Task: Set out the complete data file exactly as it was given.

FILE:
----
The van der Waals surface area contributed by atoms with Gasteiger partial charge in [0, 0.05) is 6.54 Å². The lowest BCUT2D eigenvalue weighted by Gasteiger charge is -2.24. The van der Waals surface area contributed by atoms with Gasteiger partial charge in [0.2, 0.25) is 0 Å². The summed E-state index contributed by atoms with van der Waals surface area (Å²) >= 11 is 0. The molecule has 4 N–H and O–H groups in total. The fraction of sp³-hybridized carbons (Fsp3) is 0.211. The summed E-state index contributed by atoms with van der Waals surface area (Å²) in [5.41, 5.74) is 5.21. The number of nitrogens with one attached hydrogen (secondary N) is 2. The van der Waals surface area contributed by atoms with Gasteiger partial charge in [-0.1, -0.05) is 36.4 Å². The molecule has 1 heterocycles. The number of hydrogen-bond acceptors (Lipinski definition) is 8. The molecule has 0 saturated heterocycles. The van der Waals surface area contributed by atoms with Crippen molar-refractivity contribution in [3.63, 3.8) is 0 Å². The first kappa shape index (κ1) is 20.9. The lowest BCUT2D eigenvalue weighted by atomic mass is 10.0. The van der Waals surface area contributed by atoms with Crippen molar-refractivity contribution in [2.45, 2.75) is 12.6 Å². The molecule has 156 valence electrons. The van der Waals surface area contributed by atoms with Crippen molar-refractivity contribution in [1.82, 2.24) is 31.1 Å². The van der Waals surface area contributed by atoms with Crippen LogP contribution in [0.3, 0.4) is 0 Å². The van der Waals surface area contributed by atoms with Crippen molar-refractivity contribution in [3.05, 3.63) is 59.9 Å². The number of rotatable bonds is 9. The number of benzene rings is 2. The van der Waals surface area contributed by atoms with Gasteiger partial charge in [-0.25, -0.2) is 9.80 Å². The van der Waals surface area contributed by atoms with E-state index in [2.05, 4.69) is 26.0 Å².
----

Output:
The van der Waals surface area contributed by atoms with Gasteiger partial charge in [0, 0.05) is 6.54 Å². The lowest BCUT2D eigenvalue weighted by Gasteiger charge is -2.24. The van der Waals surface area contributed by atoms with Gasteiger partial charge in [0.2, 0.25) is 0 Å². The summed E-state index contributed by atoms with van der Waals surface area (Å²) >= 11 is 0. The molecule has 4 N–H and O–H groups in total. The fraction of sp³-hybridized carbons (Fsp3) is 0.211. The summed E-state index contributed by atoms with van der Waals surface area (Å²) in [5.41, 5.74) is 5.21. The number of nitrogens with one attached hydrogen (secondary N) is 2. The van der Waals surface area contributed by atoms with Gasteiger partial charge in [-0.1, -0.05) is 36.4 Å². The molecule has 1 heterocycles. The number of hydrogen-bond acceptors (Lipinski definition) is 8. The molecule has 0 saturated heterocycles. The van der Waals surface area contributed by atoms with Crippen molar-refractivity contribution in [3.63, 3.8) is 0 Å². The first kappa shape index (κ1) is 20.9. The lowest BCUT2D eigenvalue weighted by atomic mass is 10.0. The van der Waals surface area contributed by atoms with Crippen molar-refractivity contribution in [2.45, 2.75) is 12.6 Å². The molecule has 156 valence electrons. The van der Waals surface area contributed by atoms with Crippen molar-refractivity contribution in [1.82, 2.24) is 31.1 Å². The van der Waals surface area contributed by atoms with Crippen LogP contribution in [0.3, 0.4) is 0 Å². The van der Waals surface area contributed by atoms with Crippen molar-refractivity contribution in [3.05, 3.63) is 59.9 Å². The number of rotatable bonds is 9. The number of benzene rings is 2. The van der Waals surface area contributed by atoms with Gasteiger partial charge in [-0.25, -0.2) is 9.80 Å². The van der Waals surface area contributed by atoms with E-state index in [2.05, 4.69) is 26.0 Å².